and the 1st B is 13 hundred with the volunteers They have got from the
Militia Higgins wishes me to remain at home if they go another expedition
the Ladys suffer so much the last time. Those that went into Spain suffered
a great dear. They had to ride on mules through all the rain and obliged
to sleep in the field at night. Those that remained in Lisbon it was
manely a pleasant excursion for the inhabitants paid them a great deal
of attention. There is some families of our regiment in Portegal now,
Mrs. Capson the Lieut Cank's wife you have heard me speak of and her
three Children and those now. I dont now when her Husband is with her
or not he is in some part of the country we are all wishing him out
of the regiment very much for he is hindering promotions. I think I
have got nothing more to say at present but that I hope you will write
soon and tell if you have got all settled in Your new lodgings remember
me and Higgins to Mr. & Mrs ??? and all friends tell me how the
Tisdells are going inYour next letter and if you intend going to the
???? this summer but above all dont forget to tell me if you intend
to be married. Higgins and me in duty to my Mother and Love to Eliza
and believe me my dear Catherine
My Dear Catherine
I received yours this day and have to inform that we are under ordes for embarkation for Ireland we expect the movmt every day so my dear Catherine you perhaps may see us sooner than you expected. For I hope in god they will not leave Ireland as they did before without you seeing Tom as I hope we shall be sationary you must excuse me writing a long letter as I very busy preparieing for our march as we are ordered to be ready at a moments notice as we shall probably be in Ireland so soon I shall not write until we arrive there I have only to say that we are all well I can ashure I dont intend to wean the Boy until he is a twelvemonth old at the moment Tom united with me in Duty to my Mother and in Love Eliza and believe me my dear Catherine your affectionate sister Sarah Higgins.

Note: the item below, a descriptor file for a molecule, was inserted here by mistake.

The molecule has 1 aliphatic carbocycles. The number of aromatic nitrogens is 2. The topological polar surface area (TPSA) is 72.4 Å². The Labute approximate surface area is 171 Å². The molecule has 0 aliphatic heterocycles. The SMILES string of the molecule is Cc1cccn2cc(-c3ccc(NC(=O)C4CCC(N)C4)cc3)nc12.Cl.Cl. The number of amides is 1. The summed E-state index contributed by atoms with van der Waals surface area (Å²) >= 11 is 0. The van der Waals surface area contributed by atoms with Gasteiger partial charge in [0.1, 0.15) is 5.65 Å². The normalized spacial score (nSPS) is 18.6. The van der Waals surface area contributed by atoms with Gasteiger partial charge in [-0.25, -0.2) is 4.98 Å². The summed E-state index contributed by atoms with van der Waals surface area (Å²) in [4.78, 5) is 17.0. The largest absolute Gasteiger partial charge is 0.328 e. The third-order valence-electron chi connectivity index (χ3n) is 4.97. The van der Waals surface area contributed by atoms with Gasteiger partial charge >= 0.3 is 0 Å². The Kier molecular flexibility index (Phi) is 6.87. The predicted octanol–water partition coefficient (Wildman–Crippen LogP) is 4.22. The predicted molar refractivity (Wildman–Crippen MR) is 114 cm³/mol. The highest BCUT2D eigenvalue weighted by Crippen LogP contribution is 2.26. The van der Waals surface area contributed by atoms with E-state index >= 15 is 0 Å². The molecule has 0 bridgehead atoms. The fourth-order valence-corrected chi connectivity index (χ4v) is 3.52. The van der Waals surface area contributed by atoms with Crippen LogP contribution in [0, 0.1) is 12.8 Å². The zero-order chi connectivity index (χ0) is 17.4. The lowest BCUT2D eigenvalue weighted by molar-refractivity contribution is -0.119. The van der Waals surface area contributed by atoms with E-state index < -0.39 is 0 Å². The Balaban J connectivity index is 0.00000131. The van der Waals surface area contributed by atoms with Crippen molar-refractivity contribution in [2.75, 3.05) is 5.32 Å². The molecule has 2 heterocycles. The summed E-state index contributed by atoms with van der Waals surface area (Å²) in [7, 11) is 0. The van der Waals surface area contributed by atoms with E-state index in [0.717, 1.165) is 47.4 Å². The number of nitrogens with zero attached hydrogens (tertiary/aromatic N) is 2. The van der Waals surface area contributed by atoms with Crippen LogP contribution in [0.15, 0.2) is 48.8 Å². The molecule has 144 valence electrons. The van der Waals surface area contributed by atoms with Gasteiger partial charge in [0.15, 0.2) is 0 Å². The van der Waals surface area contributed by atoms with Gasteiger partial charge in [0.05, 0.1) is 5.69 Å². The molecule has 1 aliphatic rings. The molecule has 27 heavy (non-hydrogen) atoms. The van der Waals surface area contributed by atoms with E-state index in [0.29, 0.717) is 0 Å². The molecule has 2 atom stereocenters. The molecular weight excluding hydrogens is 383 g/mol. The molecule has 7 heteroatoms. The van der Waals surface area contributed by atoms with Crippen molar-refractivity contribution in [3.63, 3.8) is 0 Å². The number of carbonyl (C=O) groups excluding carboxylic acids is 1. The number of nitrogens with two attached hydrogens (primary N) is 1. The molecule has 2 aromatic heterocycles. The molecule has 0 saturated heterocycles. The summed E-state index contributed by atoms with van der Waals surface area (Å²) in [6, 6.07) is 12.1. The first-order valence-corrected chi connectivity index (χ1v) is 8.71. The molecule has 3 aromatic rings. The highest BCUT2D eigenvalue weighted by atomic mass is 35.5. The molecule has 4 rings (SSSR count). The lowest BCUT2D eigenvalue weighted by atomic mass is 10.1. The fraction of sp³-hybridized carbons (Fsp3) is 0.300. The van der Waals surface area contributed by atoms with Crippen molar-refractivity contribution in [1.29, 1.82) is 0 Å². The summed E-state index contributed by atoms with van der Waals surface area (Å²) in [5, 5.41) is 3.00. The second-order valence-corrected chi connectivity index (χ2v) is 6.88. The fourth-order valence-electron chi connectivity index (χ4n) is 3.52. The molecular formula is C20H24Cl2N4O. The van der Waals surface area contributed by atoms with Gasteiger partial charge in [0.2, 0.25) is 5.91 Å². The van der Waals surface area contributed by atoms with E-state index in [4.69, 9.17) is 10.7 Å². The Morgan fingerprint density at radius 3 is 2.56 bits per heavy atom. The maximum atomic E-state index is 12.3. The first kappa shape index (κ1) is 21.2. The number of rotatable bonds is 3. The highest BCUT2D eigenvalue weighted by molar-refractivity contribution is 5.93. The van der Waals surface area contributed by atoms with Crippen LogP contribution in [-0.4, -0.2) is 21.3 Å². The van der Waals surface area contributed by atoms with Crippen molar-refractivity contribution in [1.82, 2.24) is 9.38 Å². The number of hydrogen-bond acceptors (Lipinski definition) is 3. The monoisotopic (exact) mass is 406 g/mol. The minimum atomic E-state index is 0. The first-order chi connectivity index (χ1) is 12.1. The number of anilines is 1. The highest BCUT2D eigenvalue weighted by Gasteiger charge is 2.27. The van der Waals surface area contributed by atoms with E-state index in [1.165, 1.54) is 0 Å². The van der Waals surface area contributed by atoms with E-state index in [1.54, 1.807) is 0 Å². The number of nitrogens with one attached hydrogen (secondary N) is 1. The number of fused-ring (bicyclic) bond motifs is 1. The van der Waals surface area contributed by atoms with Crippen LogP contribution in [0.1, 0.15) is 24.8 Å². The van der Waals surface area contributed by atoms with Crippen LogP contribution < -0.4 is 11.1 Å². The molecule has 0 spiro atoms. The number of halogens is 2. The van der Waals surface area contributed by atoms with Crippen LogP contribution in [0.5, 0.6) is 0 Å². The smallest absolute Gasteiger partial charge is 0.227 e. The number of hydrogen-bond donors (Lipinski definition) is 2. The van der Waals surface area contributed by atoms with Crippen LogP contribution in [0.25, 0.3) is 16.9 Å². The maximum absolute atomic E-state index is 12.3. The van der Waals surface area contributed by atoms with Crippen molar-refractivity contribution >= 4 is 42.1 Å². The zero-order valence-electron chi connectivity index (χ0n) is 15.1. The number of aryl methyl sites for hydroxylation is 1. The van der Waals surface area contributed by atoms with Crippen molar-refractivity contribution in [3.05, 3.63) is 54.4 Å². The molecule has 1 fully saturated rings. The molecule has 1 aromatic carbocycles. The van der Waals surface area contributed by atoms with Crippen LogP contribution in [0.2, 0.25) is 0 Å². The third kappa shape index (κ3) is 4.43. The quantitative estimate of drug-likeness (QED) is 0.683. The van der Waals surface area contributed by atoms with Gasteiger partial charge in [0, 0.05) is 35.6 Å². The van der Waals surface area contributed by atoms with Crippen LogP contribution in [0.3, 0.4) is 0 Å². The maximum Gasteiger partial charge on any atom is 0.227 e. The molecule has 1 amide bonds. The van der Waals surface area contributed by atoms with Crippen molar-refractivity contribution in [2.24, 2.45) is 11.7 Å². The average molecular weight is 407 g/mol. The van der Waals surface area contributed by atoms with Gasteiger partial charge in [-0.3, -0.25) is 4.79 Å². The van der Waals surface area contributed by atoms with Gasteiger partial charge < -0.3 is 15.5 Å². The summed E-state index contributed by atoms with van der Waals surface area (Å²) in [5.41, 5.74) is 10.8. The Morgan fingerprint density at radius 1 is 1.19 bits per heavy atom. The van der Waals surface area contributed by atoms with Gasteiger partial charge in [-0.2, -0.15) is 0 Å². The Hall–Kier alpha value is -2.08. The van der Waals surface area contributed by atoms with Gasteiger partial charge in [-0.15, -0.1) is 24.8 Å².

My Dear Catherine
I've baened waiting every day to hear our removal as we are in great expectations of being sent to Dublin for certain there will be a move & we hope to come to Dublin. Little Tom is quite recovered and has walked alone for this month past He is such a fine llittle fellow indeed I ought not to call him little for he is the largest Child in the Barracks of his age he sucks yet which I dare say you will be supprised to hear but he has not got all his teeth yet I think it will be such a comfort to Him that I dont like to wean him._____ I am happy to hear that Mrs Knife is likely to be well Married I suppose there is great preparations for the wedding give my love to her and her Mother. I must now take example by you in writing short letters for I have not any news to tell you. Tom writes with me in fealty to my mother and in love to Eliza and believe me my dear Catherine your. . .
Placed on the Napoleon Series: June 2001